That’s what’s occurring this coming week. You’ve got Jupiter reaching its yearly “opposition” — when it forms a straight line with the Earth and Sun. Except, in 2010 it happens at the narrowest gap in our two orbits. Result: The closest visit of giant Jove in 47 years.
Just look around the sky anytime after 9 p.m., and all night long. There it is, far brighter than anything else. It’s magnitude -2.9, positively dazzling against the dim stars of Pisces.
Its closest approach is this Monday night, September 20. Binoculars pointed its way show green Uranus just above it, which by chance also hovers at its closest to Earth that same night.
Jupiter’s been weird this year. Ever since it emerged from behind the Sun this past April, it’s been missing one of its two dark belts. The southern one vanished, poof, leaving only a single stripe — an event unseen since 1973. At the same time its famous bigger-than-Earth storm, the Great Red Spot, whose name had probably not taxed the literary muse, is now clearer than ever.
This is when you want to drag out that old telescope, the one gathering dust. Point it at the night’s brightest “star” after 9 p.m. when it’s high-enough up. Odds are 50-50 the GRS will be visible.
If not, wait a few hours. Jove’s superfast 10-hour spin brings the Red Spot (which is actually orange this year) into view at some point every single night. You’ll also see its four giant moons.
The enemy of Jovian detail is star-twinkling. If stars are twinkling that means the air over your head has different temperature layers, bending light. On those nights Jupiter will look blurry, its GRS hard or impossible to see. Try again tomorrow. No need to rush. Jupiter will look wonderfully big for the next couple of months.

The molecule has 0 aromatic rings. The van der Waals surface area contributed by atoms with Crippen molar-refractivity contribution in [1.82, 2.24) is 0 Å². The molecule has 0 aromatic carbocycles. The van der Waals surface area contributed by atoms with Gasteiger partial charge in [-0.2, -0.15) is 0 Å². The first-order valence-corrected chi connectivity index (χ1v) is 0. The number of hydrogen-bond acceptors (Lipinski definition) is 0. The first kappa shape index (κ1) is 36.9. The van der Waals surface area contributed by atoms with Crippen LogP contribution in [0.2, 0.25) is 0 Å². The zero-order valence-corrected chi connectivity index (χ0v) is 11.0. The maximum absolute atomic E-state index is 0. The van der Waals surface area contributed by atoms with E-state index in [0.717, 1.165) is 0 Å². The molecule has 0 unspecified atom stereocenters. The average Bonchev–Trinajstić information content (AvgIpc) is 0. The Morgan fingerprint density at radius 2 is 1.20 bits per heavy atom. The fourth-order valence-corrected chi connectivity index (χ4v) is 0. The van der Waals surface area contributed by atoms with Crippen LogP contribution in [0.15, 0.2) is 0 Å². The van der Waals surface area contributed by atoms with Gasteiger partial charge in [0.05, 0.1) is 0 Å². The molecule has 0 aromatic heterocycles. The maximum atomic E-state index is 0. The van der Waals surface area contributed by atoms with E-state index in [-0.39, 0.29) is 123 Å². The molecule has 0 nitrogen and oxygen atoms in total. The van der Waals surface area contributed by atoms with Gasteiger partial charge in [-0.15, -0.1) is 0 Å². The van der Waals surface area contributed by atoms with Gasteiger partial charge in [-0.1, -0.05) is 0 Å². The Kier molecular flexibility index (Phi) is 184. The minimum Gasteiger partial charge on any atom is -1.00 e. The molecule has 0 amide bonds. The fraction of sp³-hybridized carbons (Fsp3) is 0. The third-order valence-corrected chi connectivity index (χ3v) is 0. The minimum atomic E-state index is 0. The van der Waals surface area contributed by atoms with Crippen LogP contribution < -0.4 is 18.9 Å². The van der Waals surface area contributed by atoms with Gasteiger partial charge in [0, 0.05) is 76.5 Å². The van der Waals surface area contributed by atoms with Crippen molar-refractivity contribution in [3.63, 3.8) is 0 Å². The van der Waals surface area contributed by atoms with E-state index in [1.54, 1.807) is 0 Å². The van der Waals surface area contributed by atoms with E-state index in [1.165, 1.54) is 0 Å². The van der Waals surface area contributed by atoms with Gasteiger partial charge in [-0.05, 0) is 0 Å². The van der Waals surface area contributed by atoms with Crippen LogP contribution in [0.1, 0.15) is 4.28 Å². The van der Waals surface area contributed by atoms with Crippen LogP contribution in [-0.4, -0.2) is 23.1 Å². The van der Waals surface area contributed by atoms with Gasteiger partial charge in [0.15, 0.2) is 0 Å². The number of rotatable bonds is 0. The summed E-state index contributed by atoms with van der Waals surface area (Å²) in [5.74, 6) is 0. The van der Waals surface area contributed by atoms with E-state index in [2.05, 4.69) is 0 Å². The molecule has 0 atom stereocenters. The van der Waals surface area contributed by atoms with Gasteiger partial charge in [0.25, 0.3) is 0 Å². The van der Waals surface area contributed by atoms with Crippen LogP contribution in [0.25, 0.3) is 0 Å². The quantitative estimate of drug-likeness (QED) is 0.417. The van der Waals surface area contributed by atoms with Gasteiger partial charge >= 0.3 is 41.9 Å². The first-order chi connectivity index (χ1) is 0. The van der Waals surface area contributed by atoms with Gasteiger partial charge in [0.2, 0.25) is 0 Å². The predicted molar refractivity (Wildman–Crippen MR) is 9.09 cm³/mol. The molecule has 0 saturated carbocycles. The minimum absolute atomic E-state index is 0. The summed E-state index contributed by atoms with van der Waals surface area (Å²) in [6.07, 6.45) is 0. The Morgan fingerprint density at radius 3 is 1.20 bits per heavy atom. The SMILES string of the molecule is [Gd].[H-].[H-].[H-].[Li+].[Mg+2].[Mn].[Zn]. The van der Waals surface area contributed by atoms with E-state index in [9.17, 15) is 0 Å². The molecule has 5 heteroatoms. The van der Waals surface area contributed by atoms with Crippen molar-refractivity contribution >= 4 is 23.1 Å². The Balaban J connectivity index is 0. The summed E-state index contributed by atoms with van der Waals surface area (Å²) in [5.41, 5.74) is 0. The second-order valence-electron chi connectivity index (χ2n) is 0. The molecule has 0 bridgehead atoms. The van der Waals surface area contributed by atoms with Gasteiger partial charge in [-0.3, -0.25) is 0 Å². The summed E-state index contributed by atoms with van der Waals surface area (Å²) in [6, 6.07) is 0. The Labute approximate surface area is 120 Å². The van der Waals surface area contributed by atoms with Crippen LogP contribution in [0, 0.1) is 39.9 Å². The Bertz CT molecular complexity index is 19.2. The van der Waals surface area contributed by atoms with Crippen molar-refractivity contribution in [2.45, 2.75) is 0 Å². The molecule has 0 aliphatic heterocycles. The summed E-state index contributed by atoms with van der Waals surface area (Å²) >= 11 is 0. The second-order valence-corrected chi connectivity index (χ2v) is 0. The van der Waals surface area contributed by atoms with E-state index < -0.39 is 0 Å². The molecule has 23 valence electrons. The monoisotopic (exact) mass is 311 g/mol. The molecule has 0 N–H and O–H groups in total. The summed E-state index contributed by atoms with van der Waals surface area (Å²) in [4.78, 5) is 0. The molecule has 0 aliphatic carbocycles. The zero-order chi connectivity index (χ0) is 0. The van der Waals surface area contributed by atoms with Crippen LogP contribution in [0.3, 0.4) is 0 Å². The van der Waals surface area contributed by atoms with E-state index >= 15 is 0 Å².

The next pair of sky-events is just two nights later, Wednesday, September 22. That’s the Harvest Moon, defined as the full moon nearest to the fall equinox. This year no head-scratching is required to figure out which full moon falls closest to that September 22 or 23 date. The two happen the very same night! If you like precision, the equinox (when the Sun hovers directly over the equator, marking the start of autumn) happens Wednesday night at 11:09 p.m., while the moment of full moon is just six hours later at 5 a.m., a couple of hours before sunrise.
Ignore any newscaster or calendar that suggests the Harvest Moon is Thursday night. By then 15 or more hours will have elapsed since the Moon was full. It won’t even look perfectly round Thursday night. It will be officially full early Wednesday before dawn, meaning Tuesday night is the night. Anyway. . .
The Harvest Moon happens right on the equinox once every 30 years. A super-close visit of Jupiter hasn’t occurred since 1963. Jupiter meeting another planet on its opposition night hasn’t happened for at least half a century.
It’s all coming together this week. Monday through Wednesday nights. In Pisces.
Look for it, in a sky near you.